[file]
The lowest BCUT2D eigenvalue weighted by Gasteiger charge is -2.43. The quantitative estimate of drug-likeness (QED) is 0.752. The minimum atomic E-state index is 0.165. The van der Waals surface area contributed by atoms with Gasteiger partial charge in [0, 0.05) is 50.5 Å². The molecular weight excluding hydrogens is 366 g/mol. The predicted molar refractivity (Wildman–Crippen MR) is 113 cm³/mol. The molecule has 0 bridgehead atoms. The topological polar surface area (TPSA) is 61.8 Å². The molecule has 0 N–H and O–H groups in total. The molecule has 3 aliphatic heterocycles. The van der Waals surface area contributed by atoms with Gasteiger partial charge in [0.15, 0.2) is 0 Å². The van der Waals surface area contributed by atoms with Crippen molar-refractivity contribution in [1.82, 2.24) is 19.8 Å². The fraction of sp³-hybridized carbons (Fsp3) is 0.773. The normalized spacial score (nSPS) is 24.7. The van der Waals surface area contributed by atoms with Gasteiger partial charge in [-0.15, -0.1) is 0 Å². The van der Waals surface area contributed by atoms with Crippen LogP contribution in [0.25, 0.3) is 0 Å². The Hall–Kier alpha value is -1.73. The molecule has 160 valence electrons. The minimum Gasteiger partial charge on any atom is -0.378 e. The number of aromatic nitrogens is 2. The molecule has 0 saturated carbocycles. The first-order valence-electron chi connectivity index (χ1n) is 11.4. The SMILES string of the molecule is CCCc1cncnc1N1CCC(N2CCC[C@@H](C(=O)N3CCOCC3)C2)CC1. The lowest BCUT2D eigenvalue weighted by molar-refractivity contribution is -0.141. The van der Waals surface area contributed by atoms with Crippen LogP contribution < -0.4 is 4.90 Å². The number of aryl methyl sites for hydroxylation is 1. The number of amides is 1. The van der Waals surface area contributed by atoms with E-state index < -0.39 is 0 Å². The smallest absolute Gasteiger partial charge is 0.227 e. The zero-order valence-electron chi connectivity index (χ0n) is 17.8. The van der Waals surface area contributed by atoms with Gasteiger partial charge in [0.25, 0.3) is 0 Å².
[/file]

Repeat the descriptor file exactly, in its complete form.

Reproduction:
The lowest BCUT2D eigenvalue weighted by Gasteiger charge is -2.43. The quantitative estimate of drug-likeness (QED) is 0.752. The minimum atomic E-state index is 0.165. The van der Waals surface area contributed by atoms with Gasteiger partial charge in [0, 0.05) is 50.5 Å². The molecular weight excluding hydrogens is 366 g/mol. The predicted molar refractivity (Wildman–Crippen MR) is 113 cm³/mol. The molecule has 0 bridgehead atoms. The topological polar surface area (TPSA) is 61.8 Å². The molecule has 0 N–H and O–H groups in total. The molecule has 3 aliphatic heterocycles. The van der Waals surface area contributed by atoms with Gasteiger partial charge in [0.15, 0.2) is 0 Å². The van der Waals surface area contributed by atoms with Crippen molar-refractivity contribution in [1.82, 2.24) is 19.8 Å². The fraction of sp³-hybridized carbons (Fsp3) is 0.773. The normalized spacial score (nSPS) is 24.7. The van der Waals surface area contributed by atoms with Gasteiger partial charge in [-0.15, -0.1) is 0 Å². The van der Waals surface area contributed by atoms with Crippen LogP contribution in [0.25, 0.3) is 0 Å². The Hall–Kier alpha value is -1.73. The molecule has 160 valence electrons. The minimum Gasteiger partial charge on any atom is -0.378 e. The number of aromatic nitrogens is 2. The molecule has 0 saturated carbocycles. The first-order valence-electron chi connectivity index (χ1n) is 11.4. The SMILES string of the molecule is CCCc1cncnc1N1CCC(N2CCC[C@@H](C(=O)N3CCOCC3)C2)CC1. The lowest BCUT2D eigenvalue weighted by molar-refractivity contribution is -0.141. The van der Waals surface area contributed by atoms with Crippen LogP contribution < -0.4 is 4.90 Å². The number of aryl methyl sites for hydroxylation is 1. The number of amides is 1. The van der Waals surface area contributed by atoms with E-state index < -0.39 is 0 Å². The smallest absolute Gasteiger partial charge is 0.227 e. The zero-order valence-electron chi connectivity index (χ0n) is 17.8. The van der Waals surface area contributed by atoms with Gasteiger partial charge in [0.25, 0.3) is 0 Å².